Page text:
Two households, or up to 6 people from multiple households, can still meet in outdoor public places (like parks) for childcare. Where people from single adult households (people who live alone or single parents with dependent children aged under 18) have formed a support bubble.
Can my friends or family still visit to provide childcare?
You should not meet with people you do not live with in their homes or gardens.
Two households, or up to 6 people from multiple households, can still meet in outdoor public places (like parks) for childcare. Where people from single adult households (people who live alone or single parents with dependent children aged under 18) have formed a support bubble with another household, they can continue to visit each other for childcare purposes.
I live in this area. Can I still meet with my family and friends to celebrate Eid?
Due to higher rates of infection, if you live in this area you should not host or visit friends and family in each other’s homes or gardens. It will shortly be illegal to do so, unless specific exemptions apply. You also should not meet friends and family in other venues – including restaurants or cafes.
Up to two households, or 6 people from any number of households may meet outdoors (excluding people’s gardens) where there’s a lower risk of infection. If you do so, you should still socially distance from those you do not live with, and avoid physical contact.
You may attend a mosque or other place or worship, where COVID-19 secure guidance applies, but you must socially distance from people outside of your household. This means maintaining a distance of 2 metres, or 1 metre with mitigations (such as wearing face coverings). We recommend at this time that, if possible, prayer/religious services take place outdoors.
Can I still go to work in this area?
Yes. People living inside and outside of this area can continue to travel in and out for work. Workplaces must implement COVID-19 secure guidance.
Can people still come into my house if it’s part of their job?
Yes. People can still come inside your home when they’re doing so as part of their work. See guidance on working safely in other people’s homes.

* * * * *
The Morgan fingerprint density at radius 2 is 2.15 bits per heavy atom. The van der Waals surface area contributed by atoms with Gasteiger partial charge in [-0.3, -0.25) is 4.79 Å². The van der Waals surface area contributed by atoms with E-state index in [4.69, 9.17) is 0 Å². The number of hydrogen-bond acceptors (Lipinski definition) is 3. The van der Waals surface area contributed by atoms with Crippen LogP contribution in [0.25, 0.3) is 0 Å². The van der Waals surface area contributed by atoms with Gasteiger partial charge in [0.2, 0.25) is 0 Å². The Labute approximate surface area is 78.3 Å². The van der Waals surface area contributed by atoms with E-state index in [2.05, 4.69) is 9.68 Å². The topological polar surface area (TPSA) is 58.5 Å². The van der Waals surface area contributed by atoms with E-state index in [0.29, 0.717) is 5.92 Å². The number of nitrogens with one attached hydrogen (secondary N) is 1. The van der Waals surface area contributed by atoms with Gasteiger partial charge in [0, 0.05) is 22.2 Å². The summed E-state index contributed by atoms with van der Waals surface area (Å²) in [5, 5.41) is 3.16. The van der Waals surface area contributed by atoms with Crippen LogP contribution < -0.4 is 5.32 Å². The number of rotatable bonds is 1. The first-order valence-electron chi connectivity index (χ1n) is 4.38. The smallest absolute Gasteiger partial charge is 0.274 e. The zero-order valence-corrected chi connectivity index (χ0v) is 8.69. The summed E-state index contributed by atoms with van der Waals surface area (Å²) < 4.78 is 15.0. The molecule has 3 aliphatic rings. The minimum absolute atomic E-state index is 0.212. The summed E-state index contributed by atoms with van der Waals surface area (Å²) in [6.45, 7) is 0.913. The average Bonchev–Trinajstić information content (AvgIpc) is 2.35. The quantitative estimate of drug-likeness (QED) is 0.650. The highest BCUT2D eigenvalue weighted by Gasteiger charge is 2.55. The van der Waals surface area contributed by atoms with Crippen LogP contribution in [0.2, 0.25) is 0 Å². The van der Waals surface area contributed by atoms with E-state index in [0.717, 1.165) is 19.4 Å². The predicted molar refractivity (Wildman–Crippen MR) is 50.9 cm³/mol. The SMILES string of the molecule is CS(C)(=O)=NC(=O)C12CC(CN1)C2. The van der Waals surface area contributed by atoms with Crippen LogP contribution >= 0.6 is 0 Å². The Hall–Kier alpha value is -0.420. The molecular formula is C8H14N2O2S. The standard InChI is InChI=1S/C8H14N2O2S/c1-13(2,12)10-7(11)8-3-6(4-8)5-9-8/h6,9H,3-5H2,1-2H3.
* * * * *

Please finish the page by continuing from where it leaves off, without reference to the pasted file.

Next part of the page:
I live in this area. Can I still go to cafes, restaurants, the gym and other public places?
Yes. But you should only go with members of your own household – even if you are going outside of the restricted area.
I live in the area. Can people from outside of the restriction area visit me at my house?
No. This will be illegal.
Do I still have to shield if I live in this area?
Clinically extremely vulnerable people will no longer have to follow the shielding guidance from the 1 August, unless they live in Blackburn with Darwen in the north-west and other local affected areas across England where shielding continues.
Can I visit a care home?
You should not visit friends or family in care homes, other than in exceptional circumstances. Care homes should restrict visits to these circumstances.
Can I still have my wedding if it’s in this area?
Weddings and civil partnership ceremonies in these areas can still go ahead. No more than 30 people should attend a marriage or civil partnership, where this can be safely accommodated with social distancing in a COVID-19 secure venue. Further guidance can be found here.
Large wedding receptions or parties should not currently be taking place and any celebration after the ceremony should follow the broader social distancing guidance of involving no more than two households in any location or, if outdoors, up to 6 people from different households.
Can I travel outside of the area to attend a wedding ceremony?
Can I travel into the area to attend a wedding ceremony?
Yes. Weddings should be limited to no more than 30 people and subject to COVID-19 secure guidelines.
People living outside this area may travel into the areas to attend a wedding, but should not go into a private home or garden.
Can I still visit a place of worship in the lockdown area?
Yes, but you must socially distance from people outside of your household. This means maintaining a distance of 2 metres, or 1 metre with mitigations (for example face coverings). We recommend at this time that if possible prayer/religious services take place outdoors.
Can funerals still take place in the lockdown areas?
Yes. Funerals should be limited to no more than 30 people and subject to COVID-19 secure guidelines.
People living outside the lockdown areas may travel into the areas to attend a funeral.
Can I holiday in the lockdown area, or visit shops, leisure facilities, or cafes in it?
Yes. However, you must avoid socialising with people indoors when doing so.
I live in the area. Can I leave the area to go on holiday?
You should not travel outside of this area to meet people in their homes or gardens. You can still go on holiday, but you should only do this with people you live with (or have formed a support bubble with).
Can I travel in a car with someone I do not live with?
You should try not to share a vehicle with those outside your household or social bubble. If you need to, try to:
-share the transport with the same people each time
-keep to small groups of people at any one time
-open windows for ventilation
-travel side by side or behind other people, rather than facing them, where seating arrangements allow
-face away from each other
-consider seating arrangements to maximise distance between people in the vehicle
-clean your car between journeys using standard cleaning products – make sure you clean door handles and other areas that people may touch
-ask the driver and passengers to wear a face covering